April – While British troops are bogged down in the Crimea, Austria finishes its conquest of the Ukraine (helped by the fact that most of the natives are on their side) and moves further east into Russia. The march is fairly bloodless as most of the Russian troops are either a) In the Moscow area, fighting the Germans, b) To the south, trying to both link up with the British and watch the Turks at the same time, or, c) Fighting other Russian troops.
April 27th – The last "Minsk" army surrenders to the Germans with their backs against "Imperial Russia" and the "Moscow Republic" – and the Grand Duke two-weeks dead from an infected wound. This will cause severe political problems for the British, as the government they've sent troops to help now no longer exists.
In the east, Japan grabs a large section of Siberia and adds it to its Manchuko and Korean territories. Both France and Britain lodge formal complaints, but don't really do much else. Later treaties after war's end will in fact enlarge Japanese holdings in Siberia.
May 3rd – Austria reaches its greatest expansion in the east. It pulls back some of its troops to consolidate, and sends others south to surround the British position. Finland, at this time, chooses to move into former Russian territory to its east and south.
April-July – Massive negotiations are on between Britain and Austria. Austria is not really interested in acquiring further Russian territory and in fact would like to pull back as far as the Ukrainian border. Their reasons for invasion were to protect the fractured territories against Turkish intrusion (Austria has always remembered its position as "Defender of Central Europe"), to quell the troubles and keep them from spilling over into their territories, to try and consolidate some of its ethnic groups wholly within the Empire, and to insure that Germany did not grab too much territory in the area (Austria was worried about German ambitions for Empire territory, maintaining Austria's lead of the German speaking lands, and wished to "keep Germany in its place" even while they were negotiating mutual-assistance pacts in the late 1890s). Austria sees that by allowing Britain in, it can achieve all these goals without actually having to do any more fighting. And what the negotiations achieved was an odd sort of withdrawal/turnover of territory from Austrian forces to British ones. By the end of the year, Austria was back behind the Ukraine's eastern border, and was able to send almost half of its troops to Bosnia and the south of Hungary.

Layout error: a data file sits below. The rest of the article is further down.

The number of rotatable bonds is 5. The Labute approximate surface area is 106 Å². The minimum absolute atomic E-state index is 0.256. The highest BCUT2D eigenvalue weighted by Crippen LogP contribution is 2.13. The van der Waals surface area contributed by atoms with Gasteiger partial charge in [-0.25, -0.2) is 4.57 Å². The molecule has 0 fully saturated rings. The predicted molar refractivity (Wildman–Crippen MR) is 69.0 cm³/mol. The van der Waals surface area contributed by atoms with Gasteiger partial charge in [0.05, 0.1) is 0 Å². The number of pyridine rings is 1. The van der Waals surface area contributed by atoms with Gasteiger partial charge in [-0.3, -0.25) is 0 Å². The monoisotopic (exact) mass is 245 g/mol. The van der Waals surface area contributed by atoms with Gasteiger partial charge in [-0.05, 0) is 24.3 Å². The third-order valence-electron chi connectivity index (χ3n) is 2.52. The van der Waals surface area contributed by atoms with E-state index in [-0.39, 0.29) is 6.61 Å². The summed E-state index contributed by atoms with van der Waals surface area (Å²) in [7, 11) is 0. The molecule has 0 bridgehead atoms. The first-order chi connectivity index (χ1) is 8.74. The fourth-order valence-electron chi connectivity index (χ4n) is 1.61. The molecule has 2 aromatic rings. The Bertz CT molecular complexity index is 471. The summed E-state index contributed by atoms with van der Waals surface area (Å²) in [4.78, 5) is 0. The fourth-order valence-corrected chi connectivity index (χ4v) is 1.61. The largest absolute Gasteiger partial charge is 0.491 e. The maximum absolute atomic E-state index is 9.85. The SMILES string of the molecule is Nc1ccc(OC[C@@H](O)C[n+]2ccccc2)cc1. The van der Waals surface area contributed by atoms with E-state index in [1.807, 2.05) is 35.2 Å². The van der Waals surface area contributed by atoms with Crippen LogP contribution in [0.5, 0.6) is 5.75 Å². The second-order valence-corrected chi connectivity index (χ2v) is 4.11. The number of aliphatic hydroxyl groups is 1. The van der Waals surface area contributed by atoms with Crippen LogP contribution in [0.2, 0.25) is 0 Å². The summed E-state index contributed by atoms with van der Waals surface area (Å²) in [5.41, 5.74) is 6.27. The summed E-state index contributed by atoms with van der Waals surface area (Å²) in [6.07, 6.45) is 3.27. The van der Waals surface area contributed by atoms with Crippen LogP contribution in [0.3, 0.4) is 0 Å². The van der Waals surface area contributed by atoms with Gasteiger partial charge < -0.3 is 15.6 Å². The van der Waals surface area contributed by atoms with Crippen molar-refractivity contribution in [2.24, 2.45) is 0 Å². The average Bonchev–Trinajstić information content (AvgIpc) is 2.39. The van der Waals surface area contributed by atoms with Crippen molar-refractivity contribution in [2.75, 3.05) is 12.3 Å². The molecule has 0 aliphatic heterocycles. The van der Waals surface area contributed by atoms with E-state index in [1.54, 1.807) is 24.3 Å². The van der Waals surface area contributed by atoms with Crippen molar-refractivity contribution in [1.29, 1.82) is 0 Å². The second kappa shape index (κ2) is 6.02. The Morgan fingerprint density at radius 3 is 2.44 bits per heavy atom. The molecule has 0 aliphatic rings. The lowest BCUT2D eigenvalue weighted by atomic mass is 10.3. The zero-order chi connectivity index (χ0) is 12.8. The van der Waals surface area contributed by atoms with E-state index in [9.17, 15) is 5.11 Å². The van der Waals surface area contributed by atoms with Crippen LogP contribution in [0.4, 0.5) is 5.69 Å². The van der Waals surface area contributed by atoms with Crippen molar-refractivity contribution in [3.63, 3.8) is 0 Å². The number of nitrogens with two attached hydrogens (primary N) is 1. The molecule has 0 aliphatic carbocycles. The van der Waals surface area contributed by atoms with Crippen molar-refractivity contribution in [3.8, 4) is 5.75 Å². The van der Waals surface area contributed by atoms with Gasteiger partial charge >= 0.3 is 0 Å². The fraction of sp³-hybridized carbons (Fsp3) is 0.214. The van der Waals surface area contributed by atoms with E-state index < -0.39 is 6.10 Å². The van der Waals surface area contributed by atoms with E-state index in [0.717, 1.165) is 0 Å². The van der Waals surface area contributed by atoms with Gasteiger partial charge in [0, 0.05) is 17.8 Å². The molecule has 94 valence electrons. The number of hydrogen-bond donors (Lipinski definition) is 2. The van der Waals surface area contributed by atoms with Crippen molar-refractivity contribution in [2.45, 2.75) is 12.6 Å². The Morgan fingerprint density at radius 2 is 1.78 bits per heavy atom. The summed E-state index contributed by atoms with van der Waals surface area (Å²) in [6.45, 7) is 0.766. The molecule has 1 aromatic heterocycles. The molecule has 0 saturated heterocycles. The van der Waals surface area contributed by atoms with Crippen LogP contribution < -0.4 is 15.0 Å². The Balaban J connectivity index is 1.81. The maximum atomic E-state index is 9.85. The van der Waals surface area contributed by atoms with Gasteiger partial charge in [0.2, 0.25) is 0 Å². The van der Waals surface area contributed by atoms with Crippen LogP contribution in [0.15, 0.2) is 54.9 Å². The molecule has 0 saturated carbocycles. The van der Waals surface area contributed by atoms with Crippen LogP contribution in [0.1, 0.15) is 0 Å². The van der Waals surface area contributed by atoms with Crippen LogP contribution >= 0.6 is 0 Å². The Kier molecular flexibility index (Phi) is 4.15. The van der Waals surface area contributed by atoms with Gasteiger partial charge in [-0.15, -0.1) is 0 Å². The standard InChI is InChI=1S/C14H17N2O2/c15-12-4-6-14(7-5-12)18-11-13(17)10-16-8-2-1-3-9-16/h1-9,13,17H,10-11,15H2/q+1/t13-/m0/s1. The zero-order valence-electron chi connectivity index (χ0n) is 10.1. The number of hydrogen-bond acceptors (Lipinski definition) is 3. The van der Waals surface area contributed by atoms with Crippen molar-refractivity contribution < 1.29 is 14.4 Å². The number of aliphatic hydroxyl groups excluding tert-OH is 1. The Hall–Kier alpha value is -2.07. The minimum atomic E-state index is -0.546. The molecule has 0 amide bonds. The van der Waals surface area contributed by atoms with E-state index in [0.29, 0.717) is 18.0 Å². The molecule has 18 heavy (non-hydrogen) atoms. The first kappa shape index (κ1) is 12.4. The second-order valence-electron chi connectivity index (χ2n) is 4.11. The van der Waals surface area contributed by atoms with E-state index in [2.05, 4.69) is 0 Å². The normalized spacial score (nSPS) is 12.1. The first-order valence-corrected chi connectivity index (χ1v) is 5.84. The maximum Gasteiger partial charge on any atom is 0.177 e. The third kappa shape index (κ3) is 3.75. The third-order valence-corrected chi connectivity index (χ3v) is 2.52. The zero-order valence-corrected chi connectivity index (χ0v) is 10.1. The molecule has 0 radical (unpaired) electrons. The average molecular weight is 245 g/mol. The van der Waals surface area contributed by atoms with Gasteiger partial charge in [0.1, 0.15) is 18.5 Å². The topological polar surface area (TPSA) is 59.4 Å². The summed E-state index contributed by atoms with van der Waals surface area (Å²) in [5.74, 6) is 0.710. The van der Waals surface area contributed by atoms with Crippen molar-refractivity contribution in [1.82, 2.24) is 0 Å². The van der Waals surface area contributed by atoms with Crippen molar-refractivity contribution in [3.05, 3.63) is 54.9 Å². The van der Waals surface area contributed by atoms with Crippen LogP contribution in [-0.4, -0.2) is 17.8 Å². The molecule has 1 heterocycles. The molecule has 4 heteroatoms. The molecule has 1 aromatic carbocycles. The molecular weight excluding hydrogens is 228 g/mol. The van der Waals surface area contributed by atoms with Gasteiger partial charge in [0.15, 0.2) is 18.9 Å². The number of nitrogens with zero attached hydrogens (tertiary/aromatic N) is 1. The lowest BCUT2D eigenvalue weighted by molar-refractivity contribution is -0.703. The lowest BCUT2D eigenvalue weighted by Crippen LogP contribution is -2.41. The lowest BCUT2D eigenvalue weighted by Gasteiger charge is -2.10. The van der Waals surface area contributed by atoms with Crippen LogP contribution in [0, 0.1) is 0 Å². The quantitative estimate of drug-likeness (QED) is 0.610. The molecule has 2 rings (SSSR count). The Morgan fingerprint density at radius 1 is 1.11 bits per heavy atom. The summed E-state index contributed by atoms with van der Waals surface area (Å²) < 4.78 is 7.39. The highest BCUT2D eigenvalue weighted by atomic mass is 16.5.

– Germany has both "Imperial Russian" and "Moscow Republic" surrounded and down to relatively small pockets, and begins to drive further east and north. This will prove to be a major tactical error. First French troops join Britain in Russia (though most of their armies remain on the French/German border. As this lack of assistance continues through the war, it will severely sour French/British relations). Then their increasingly strung-out supply-lines begin to breakdown.
British use of specially designed "anti-diri" artillery first decimates the German airship fleet, and then forces it to change tactics, now bombing from very high altitudes. This saves their diris, but the effectiveness of bombing plummets to negligible levels.
October 5th – German and Finish advances meet, and fighting breaks out between the two invading armies. This, in effect, opens a second front for Germany in the war.
December 1st – Austria finishes it's turnover of territory to Britain, and British and German troops meet for the first time at the "Prussian Line". Fighting ensues (or what limited fighting can go on in the dead of a Russian winter) and now Germany has a three front war.
August 3rd – All those lovely freed-up Austrian troops march south into Serbia, Rumania, and Albania while Austria firms up its alliances with Bulgaria and Greece.
– Maximum German expansion into Russia. Holding all this territory is putting tremendous strains on Germany, and Britain is straining as well due to its long supply line which nearly circles Europe. Finland, on the other hand, is doing quite well, and is beginning to put its efforts into simply holding the territories and border that it currently has.
(more of the same)
May 5th – The Ottomans, still angry over the British forcing of the strait, declare their own war on Britain.